Thursday, 10 October 2013

Mushrooms and butterflies

Hi everyone, how's it going? Well, we're into October and the summer sun is still trying to hold on giving us some lovely weather to go out and about in. It has seen me wandering around my local patch Purdis Heath, just looking to see what I could find. As my camera is still away being given a good clean up, I nicked the wifey's camera to capture anything I should find on my wanderings.

Mushrooms!

The first thing that was pretty evident to me were mushrooms, or fungi to be precise. They seemed to be popping up everywhere I looked. Now the only way to get good fungi photos is to get down to there level. It's no good kneeling down to get a pic, you really have to get down and dirty if you want good shots. But not too dirty though, make sure there's no dog poo around before you get prone, the last thing you want to do is go home smelling and looking like doo-doo! 

There are many different types of fungi, some are edible, and some not, so I must say here UNLESS YOU ARE 110% CERTAIN OF WHAT THE FUNGI IS, DON'T EAT IT! Even if you see some (and you will see some) that's been nibbled, it doesn't mean that it's safe to eat. Animals have completely different digestive systems to us humans and the things that affect us, do not affect animals and visa-versa. One example are the berries of the Yew tree, dangerous for human consumption, yet Blackbirds and Thrushes can eat the berries with impunity.

Like I say, they were everywhere I looked from under trees, bushes and bracken to the wide open spaces of the heath.
Under bracken

Out in the open

Each one looked amazing.
Some were small.
Some were tiny.
Others stood proud with subtle hues of delicate colour.
Others were large and twisted, yet looked amazing.
Yes, there were fungi to be seen everywhere you looked, even on the stumps of birch that had been cut down by the work parties had bracket fungus growing on them.

Bracket fungi.
Needless to say, the best ones I found were off the beaten track and usually involved me crawling around on all fours. At one point, whilst crawling out from under a tree who's branches swept low down to about a foot off the ground, two dogs rummaging through the undergrowth chanced upon me. One was a boxer and looked completely confused as it knew that there was no path here so what was I doing here and why was I on all fours? It's owners walked by on the path about 50 meters from me totally oblivious to what their dog had found. Eventually, the boxer dog followed his friend, who didn't even glance at me, and run off to chase their owners.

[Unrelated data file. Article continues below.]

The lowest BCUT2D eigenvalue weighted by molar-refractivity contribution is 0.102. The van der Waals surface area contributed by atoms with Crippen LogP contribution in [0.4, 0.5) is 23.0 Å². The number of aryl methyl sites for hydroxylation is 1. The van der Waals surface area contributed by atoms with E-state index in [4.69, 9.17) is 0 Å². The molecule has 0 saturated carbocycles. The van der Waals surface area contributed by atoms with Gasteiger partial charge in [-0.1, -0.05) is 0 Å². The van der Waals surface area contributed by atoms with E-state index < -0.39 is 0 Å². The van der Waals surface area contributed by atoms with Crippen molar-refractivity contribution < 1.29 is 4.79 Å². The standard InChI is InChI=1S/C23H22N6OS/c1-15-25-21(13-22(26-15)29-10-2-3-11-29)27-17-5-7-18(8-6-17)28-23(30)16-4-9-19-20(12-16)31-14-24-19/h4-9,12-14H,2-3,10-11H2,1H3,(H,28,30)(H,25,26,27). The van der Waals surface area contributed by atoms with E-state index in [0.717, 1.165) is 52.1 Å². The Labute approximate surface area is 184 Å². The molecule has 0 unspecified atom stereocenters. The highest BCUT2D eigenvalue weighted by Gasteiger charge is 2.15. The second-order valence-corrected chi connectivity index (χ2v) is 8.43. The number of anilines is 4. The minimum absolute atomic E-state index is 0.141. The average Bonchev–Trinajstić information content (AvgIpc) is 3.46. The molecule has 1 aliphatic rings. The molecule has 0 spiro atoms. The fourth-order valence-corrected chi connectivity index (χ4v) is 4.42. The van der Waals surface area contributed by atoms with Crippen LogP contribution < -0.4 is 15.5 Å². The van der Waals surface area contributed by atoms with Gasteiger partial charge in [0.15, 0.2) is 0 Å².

One thing I must point out, is that if you do pick mushrooms to eat or do whatever with, don't do it from this site as Purdis Heath is a SSSI (Site of Special Scientific Interest) and removal of anything is an offence.

If crawling around on all fours is not your thing, then there's plenty to find at a more suitable height as well including these wonderfully named galls I found smothering some of the oak trees here.

Silk-button Spangled Gall
Each one of these beautiful looking galls is created by a wasp that injects its egg into the leaf of the tree. As I understand it, as the egg develops, it changes the hormones in the leaf which causes the tree to create these wonderful shapes around the egg. Then come autumn , the leaf falls to the ground taking the galls with it, which continue to increase in size even though the leaf is no longer connected to the tree. The eggs will spend the winter in amongst the leaf litter, where the decaying vegetation ensures the temperature hardly ever gets to freezing point. If you own a garden composter, you will know how warm it gets if you put your hand inside. Well it's the same in the leaf litter on the ground. Then, come spring, the new wasps will emerge from the galls to start the process all over again.

If you look carefully whilst on your walks, you will notice there are many different types of galls. In fact, I do believe there's an identification book for galls as well.

Working hard

Of course, it's not all about crawling around on all fours you know. My wifey snapped me this week deep in thought and concentration.
My thinking pose
However, there was a good reason for me being in this position and it was all in the name of nature. The night previously, I had set the moth trap up and as I had done so I noticed what looked like frass (caterpillar poo) on the floor under my buddleia bush. So, I gave the floor a sweep and went to bed. Come the morning after going through the trap, of which I caught 78 moths of 19 species, I noticed fresh frass. So, I knew roughly the position of the caterpillar, I just needed to find it. Judging by the size of the frass, I knew the caterpillar was going to be a fair size and should be easy-ish to find, but I also knew that it could be well camouflaged. In the end, it took me a good 30 minutes to find the culprit, but at least I found him, and yes, he was camouflaged in the best way possible, as a 2.5" long stick.

Can you see it?
This caterpillar is the larvae of a Peppered Moth (Biston betularia), the adults are something I trap regularly during the summer months. So it's good to know that they find my garden a suitable habitat to let their young grow up.

Talking of caterpillars and going back to Purdis Heath, I came across this beauty which is something I've never had in my moth trap, even though the site is only a few minutes away from where I live.